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Screening Shakespeare in the Twenty-First Century

Edited by Mark Thornton Burnett

Paperback
£26.99
Hardback
£85.00
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This bold new collection offers an innovative discussion of Shakespeare on screen after the millennium. Cutting-edge, and fully up-to-date, it surveys the rich field of Bardic film representations, from Michael Almereyda's Hamlet to the BBC 'Shakespea(Re)-Told' season, from Michael Radford's The Merchant of Venice to Peter Babakitis' Henry V. In addition to offering in-depth analyses of all the major productions, Screening Shakespeare in the Twenty-First Century includes reflections upon the less well-known filmic 'Shakespeares', which encompass cinema advertisements, appropriations, post-colonial reinventions and mass media citations, and which move across and between genres and mediums.

Arguing that Shakespeare is a magnet for negotiations about style, value and literary authority, the essays contend that screen reinterpretations of England's most famous dramatist simultaneously address concerns centred upon nationality and ethnicity, gender and romance, and 'McDonaldisation' and the political process, thereby constituting an important intervention in the debates of the new century. As a result, through consideration of such offerings as the Derry Film Initiative Hamlet, the New Zealand The Maori Merchant of Venice and the television documentary In Search of Shakespeare, this collection is able to assess as never before the continuing relevance of Shakespeare in his local and global screen incarnations.

Key Features:

  • Only collection like it on the market, bringing the subject up to date.
  • Twenty-first century focus and international coverage.
  • Innovative discussion of a wide range of films and television.
  • Accessibly written for students and general readers.

Contents

Introduction
Mark Thornton Burnett and Ramona Wray
1. 'If I'm right': Michael Wood's In Search of Shakespeare, Richard Dutton
2. 'I see my father' in 'my mind's eye': Surveillance and the Filmic Hamlet, Mark Thornton Burnett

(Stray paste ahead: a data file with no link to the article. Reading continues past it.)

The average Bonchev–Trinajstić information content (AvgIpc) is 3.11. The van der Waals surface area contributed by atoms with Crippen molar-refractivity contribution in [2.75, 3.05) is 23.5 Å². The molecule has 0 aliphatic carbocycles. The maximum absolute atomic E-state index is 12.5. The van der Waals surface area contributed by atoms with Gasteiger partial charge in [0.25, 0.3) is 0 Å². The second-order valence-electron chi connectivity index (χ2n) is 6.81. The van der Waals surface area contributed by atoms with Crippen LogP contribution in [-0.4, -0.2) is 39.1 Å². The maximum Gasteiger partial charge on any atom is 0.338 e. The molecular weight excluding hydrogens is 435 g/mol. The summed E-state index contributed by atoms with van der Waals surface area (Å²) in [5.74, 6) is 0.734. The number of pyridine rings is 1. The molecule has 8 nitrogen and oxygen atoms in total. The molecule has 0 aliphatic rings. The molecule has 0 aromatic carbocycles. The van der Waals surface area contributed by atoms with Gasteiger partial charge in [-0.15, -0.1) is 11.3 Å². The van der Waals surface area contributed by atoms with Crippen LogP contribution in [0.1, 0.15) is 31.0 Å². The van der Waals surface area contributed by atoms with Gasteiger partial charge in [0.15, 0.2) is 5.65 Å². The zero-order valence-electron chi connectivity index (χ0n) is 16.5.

3. Backstage Pass(ing): Stage Beauty, Othello and the Make-up of Race, Richard Burt
4. The Postnostalgic Renaissance: The 'Place' of Liverpool in Don Boyd's My Kingdom, Courtney Lehmann
5. Our Shakespeares: British Television and the Strains of Multiculturalism, Susanne Greenhalgh and Robert Shaughnessy
6. Looking for Shylock: Stephen Greenblatt, Michael Radford and Al Pacino, Samuel Crowl
7. Speaking Maori Shakespeare, Catherine Silverstone
8. 'Into a thousand parts divide one man', Sarah Hatchuel
9. Screening the McShakespeare in Post-Millenial Shakespeare Cinema
10. Shakespeare and the Singletons, Ramona Wray
Notes on Contributors
Index.

About the Author

Mark Thornton Burnett is Professor of Renaissance Studies at Queen's University, Belfast. He is the author of Masters and Servants in English Renaissance Drama and Culture: Authority and Obedience (Macmillan, 1997), Constructing ‘Monsters’ in Shakespearean Drama and Early Modern Culture (Palgrave, 2002) and Filming Shakespeare in the Global Marketplace (Palgrave, 2007).

Reviews

...provides refreshing and current insight...
- Film & History
Screening Shakespeare is the first anthology specifically to address screen Shakespeare in the new millennium ... this consistently superb collection offers the critical state of the art. ... The contributions are so strong that it is difficult to single out essays for special praise.
Brings the study of Shakespeare on film bang up to date...These are engaged and provocative critical assessments of twenty-first-century Shakespeare and post-millennial culture in general.
- Ewan Fernie, Department of English, Royal Holloway College, University of London
The editors’ period- and theme-based approach offers (in addition to the excitement of genuinely new and illuminating approaches) real clarity and direction.
- Peter S. Donaldson, Department of Literature, MIT, & Director of the Shakespeare Electronic Archive
The ten essays in this collection … have something new and special to offer. The book is cutting-edge not only because it is sharply focused on the latest screen versions of Shakespeare, but also because of its twenty-first century approach to the subject.